United States District Court, D. Maryland
Lipton Hollander United States District Judge.
case involves the intersection of bankruptcy and admiralty
law. The Court wades into murky waters in an effort to
determine whether the district court may allow the bankruptcy
court to administer the sale of a vessel that is at issue in
October 31, 2018, plaintiff Howard Bank filed a verified
complaint in district court, seeking foreclosure against
defendants M/V “Mothership” (the
“Vessel”), Timothy Edward Horan, and Valerie Jo
Horan, asserting admiralty jurisdiction. See ECF 1
(the “Complaint). In particular, plaintiff alleged
breach of contract as to the Horans, jointly and severally
(Count I), and sought foreclosure of a preferred ship
mortgage as to the Vessel (Count II). Plaintiff claimed
exigent circumstances, and provided a sworn statement
(id. at 5) in support of that contention.
Id. ¶ 7.
addition, plaintiff moved for appointment of substitute
custodian (ECF 2) for the Vessel and for issuance of a
warrant in rem (ECF 3), ordering the United States Marshal to
take and retain custody of the Vessel. The Court granted the
motions on November 1, 2019 (ECF 11; ECF 12), and the warrant
was executed the next day. ECF 17. On November 2, 2019, the
Court granted plaintiff's second “Motion for Order
Appointing Substitute Custodian for the Vessel
‘Mothership.'” ECF 15; ECF 16.
2017, Mr. Horan has filed for bankruptcy three times, and Ms.
Horan has filed for bankruptcy twice. See In re Timothy
& Valerie Horan, Nos. TJC-17-16732, TJC-19-10407 (D.
Md.); In re Timothy Horan, No TJC-18-25040. On
November 14, 2018, after this suit was filed, Mr. Horan filed
for bankruptcy. ECF 21-3. But, on December 21, 2018, Howard
Bank notified the Court of the termination of the automatic
stay in In re Timothy & Valerie Horan, No.
TJC-17-16732. ECF 21 at 2.
on January 30, 2019, Howard Bank notified the Court that the
Horans had filed for bankruptcy on January 11, 2019. ECF 23;
In re Timothy & Valerie Horan, No. TJC-19-10407.
However, Howard Bank asserted that no automatic stay went
into effect because of the Horans' prior bankruptcy
filings. ECF 23; see also 11 U.S.C. §
362(c)(4)(a)(i). As discussed, infra, that assertion
was not entirely correct.
February 5, 2019, Howard Bank moved for judgment and sale of
the Vessel (ECF 24), supported by several exhibits (ECF 24-1
to ECF 24-7), as corrected on February 6, 2019. ECF 25. Upon
consideration of Howard Bank's motion, and by Order of
February 6, 2019, the Court authorized the United States
Marshal to sell the Vessel within thirty days. ECF 26.
on February 21, 2019, the Horans, who are self-represented in
this Court, filed a consolidated “Response to
Plaintiff's Motion for Judgment and Sale of Vessel
‘Mothership” and a “Motion for the Return
of the Vessel to the Defendants, and Motion to Dismiss or, in
the Alternative, Motion for Summary Judgment and/or Request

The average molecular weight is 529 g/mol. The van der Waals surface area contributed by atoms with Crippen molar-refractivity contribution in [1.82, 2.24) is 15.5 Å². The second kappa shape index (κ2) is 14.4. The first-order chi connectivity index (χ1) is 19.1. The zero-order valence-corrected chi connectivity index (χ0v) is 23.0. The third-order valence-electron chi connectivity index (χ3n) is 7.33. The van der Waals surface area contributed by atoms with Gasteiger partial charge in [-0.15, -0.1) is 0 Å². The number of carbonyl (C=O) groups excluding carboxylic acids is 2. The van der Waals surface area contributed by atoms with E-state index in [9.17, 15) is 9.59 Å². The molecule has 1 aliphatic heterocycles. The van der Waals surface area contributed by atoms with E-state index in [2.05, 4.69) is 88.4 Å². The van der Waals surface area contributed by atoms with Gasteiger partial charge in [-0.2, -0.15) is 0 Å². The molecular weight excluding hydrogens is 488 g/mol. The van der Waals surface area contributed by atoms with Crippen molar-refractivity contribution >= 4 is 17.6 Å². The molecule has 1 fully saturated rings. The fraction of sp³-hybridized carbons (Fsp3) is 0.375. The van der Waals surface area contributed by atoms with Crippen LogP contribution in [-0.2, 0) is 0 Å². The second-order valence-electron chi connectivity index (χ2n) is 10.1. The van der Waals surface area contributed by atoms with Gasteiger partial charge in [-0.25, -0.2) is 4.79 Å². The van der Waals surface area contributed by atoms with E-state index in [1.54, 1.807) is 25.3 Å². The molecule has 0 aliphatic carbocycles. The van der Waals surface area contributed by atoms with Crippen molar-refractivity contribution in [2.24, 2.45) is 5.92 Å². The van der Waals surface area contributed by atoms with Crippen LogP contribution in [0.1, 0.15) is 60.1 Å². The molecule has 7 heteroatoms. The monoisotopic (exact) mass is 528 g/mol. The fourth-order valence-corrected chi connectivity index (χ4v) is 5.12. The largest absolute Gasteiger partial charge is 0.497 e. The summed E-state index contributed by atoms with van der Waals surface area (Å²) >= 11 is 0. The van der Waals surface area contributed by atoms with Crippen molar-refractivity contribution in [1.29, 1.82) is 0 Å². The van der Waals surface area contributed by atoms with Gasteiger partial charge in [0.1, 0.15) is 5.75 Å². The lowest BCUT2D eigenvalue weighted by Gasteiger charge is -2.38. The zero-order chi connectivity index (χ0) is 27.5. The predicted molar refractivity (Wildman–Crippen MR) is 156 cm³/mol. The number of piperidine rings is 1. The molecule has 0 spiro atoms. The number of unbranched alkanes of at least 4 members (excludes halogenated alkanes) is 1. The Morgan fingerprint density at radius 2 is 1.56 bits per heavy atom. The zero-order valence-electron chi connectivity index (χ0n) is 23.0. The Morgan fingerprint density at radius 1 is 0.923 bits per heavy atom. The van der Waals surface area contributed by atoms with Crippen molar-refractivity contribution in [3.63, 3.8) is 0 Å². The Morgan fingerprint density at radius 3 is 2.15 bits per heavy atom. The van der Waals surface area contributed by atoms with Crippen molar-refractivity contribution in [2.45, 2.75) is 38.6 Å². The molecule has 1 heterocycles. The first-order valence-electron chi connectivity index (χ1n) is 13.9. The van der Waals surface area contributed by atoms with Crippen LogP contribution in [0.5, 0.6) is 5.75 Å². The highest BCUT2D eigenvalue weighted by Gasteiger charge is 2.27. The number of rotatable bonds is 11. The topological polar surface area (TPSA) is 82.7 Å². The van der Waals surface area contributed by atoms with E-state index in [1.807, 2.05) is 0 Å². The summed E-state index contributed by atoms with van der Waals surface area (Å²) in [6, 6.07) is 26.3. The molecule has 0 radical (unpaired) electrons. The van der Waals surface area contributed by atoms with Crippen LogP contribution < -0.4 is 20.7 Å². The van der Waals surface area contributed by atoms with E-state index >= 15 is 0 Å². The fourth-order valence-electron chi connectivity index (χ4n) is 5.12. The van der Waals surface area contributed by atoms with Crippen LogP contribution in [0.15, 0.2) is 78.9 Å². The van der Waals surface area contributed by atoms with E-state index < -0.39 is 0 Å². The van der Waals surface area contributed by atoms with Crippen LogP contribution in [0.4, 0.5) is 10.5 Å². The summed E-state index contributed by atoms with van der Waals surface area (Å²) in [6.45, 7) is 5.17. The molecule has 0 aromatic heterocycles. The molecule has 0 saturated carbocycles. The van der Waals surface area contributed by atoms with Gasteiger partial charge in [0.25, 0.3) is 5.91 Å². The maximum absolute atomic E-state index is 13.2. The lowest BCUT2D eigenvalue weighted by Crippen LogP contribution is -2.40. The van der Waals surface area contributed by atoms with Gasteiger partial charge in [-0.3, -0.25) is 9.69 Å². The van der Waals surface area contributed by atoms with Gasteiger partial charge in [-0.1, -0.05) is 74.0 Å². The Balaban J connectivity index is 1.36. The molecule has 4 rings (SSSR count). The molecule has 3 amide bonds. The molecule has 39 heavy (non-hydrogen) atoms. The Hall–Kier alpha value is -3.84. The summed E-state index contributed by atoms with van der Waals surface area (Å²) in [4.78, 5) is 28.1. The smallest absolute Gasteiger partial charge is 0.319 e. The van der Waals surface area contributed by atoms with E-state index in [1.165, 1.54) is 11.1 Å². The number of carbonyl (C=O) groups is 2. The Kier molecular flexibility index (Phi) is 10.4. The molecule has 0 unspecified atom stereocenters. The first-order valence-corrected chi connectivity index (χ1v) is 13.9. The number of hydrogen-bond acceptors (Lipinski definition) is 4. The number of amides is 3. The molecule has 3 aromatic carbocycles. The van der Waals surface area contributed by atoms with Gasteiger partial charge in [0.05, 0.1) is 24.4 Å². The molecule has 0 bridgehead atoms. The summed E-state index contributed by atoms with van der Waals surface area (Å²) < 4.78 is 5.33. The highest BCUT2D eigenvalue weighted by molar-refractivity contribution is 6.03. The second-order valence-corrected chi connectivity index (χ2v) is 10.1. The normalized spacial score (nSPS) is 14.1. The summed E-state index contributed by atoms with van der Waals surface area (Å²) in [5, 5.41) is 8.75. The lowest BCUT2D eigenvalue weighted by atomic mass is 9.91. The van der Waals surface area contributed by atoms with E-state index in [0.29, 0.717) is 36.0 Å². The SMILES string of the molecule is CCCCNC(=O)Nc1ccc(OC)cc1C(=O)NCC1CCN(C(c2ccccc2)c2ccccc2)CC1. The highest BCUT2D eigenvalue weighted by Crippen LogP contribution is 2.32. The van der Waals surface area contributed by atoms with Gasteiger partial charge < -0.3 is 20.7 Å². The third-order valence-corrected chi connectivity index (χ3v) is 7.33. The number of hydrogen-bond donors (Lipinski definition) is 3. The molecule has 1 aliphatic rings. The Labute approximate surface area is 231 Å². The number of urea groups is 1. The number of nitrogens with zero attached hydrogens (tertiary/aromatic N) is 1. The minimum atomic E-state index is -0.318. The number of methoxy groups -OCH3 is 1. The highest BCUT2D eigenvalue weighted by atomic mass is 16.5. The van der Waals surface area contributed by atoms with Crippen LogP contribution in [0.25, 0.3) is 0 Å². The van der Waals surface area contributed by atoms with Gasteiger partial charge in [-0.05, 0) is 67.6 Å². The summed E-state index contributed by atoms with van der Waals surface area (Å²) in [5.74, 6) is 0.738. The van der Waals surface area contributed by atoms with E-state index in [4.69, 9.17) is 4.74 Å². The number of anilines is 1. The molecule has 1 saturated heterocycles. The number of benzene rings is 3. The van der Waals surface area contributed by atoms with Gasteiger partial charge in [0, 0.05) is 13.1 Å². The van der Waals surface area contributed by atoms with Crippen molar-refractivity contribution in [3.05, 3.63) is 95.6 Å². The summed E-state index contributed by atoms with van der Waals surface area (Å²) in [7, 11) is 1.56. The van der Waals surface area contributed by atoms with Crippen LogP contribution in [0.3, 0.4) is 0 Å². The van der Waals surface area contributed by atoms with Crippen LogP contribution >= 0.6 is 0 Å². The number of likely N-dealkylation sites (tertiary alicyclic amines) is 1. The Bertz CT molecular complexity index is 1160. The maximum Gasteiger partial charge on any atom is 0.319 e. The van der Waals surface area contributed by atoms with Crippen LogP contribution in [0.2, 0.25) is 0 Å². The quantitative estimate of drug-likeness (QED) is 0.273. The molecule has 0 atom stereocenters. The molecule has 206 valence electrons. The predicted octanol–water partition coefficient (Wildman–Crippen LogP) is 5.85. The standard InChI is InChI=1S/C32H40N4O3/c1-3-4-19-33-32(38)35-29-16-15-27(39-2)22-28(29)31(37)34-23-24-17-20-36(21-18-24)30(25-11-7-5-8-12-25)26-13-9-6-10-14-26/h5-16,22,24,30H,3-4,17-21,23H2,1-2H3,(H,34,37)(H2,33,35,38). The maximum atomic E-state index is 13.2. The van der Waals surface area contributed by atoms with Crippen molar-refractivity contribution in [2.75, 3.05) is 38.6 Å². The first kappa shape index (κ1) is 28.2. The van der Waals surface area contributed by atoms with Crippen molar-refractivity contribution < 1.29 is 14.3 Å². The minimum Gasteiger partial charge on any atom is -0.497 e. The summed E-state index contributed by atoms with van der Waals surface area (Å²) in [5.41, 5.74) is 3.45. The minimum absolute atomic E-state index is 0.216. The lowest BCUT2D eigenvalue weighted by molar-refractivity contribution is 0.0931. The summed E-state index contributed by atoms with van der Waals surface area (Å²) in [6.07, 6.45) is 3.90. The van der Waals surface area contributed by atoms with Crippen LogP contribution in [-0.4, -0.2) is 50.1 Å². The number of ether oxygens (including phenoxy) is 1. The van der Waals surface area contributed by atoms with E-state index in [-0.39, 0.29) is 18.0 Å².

for Hearing.” ECF 27 (the “Motion”).
Pursuant to Supplemental Federal Admiralty Rule E(4)(f), on
February 25, 2019, the Court stayed the Order of February 6,
2019, pending resolution of the defendants' Motion. ECF
March 6, 2019, this Court held a status conference (ECF 31)
with the parties, in open court, and on the record. During
the status conference, counsel for plaintiff stated that in
his earlier notification to the Court (ECF 23), he had
mistakenly informed the Court that there was no automatic
stay in In re Timothy & Valerie Horan, No.
at that time, an automatic stay was imposed at least as to
the property of Ms. Horan's bankruptcy estate, which
includes the Vessel. On March 1, 2019, the bankruptcy court
terminated the stay “with respect to the debtor Timothy
Edward Horan and property of his estate, and to Valerie
Horan, personally, but not to property of the estate of
Valerie Horan.” In re Timothy & Valerie
Horan, No. TJC-19-10407, ECF 44 (D. Md. Mar. 1, 2019).
Because Ms. Horan owns an interest as a tenant in the
entirety in the Vessel, a stay remained in effect as to the
parties also addressed the significant cost of the custodial
supervision of the Vessel, and Mr. Horan's belief that he
could sell the Vessel for more than the Bank would obtain,
and with while incurring far less in costs. See,
e.g., ECF 15, ¶ 8. In an Order of March 7, 2019
(ECF 32), I expressed concern about the potentially avoidable
costs and expenses inherent in the storage of the Vessel, but
noted that I was unable to take any action as to the Vessel
because of the stay. Further, I directed the parties to
notify the Court if and when the stay is lifted. Id.
April 24, 2019, Bankruptcy Judge Thomas J. Catliota issued an
order in the case of In re Timothy & Valerie
Horan, No. TJC-19-10407, ECF 88. The order addressed two
motions. In the first motion, Howard Bank sought relief from
the stay so that it could proceed with foreclosure on the
Vessel. In the second motion, the Horans sought turnover of
the Vessel, pursuant to 11 U.S.C. § 542.
bankruptcy court concluded that the motions could be easily
resolved as a matter of bankruptcy law. In re Timothy
& Valerie Horan, No. TJC-19-10407, ECF 88 at 3. It
concluded that the Horans should have the first opportunity
to sell the Vessel, by the end of the summer, provided the
Horans make monthly payments of $960 to Howard Bank, maintain
adequate insurance, ...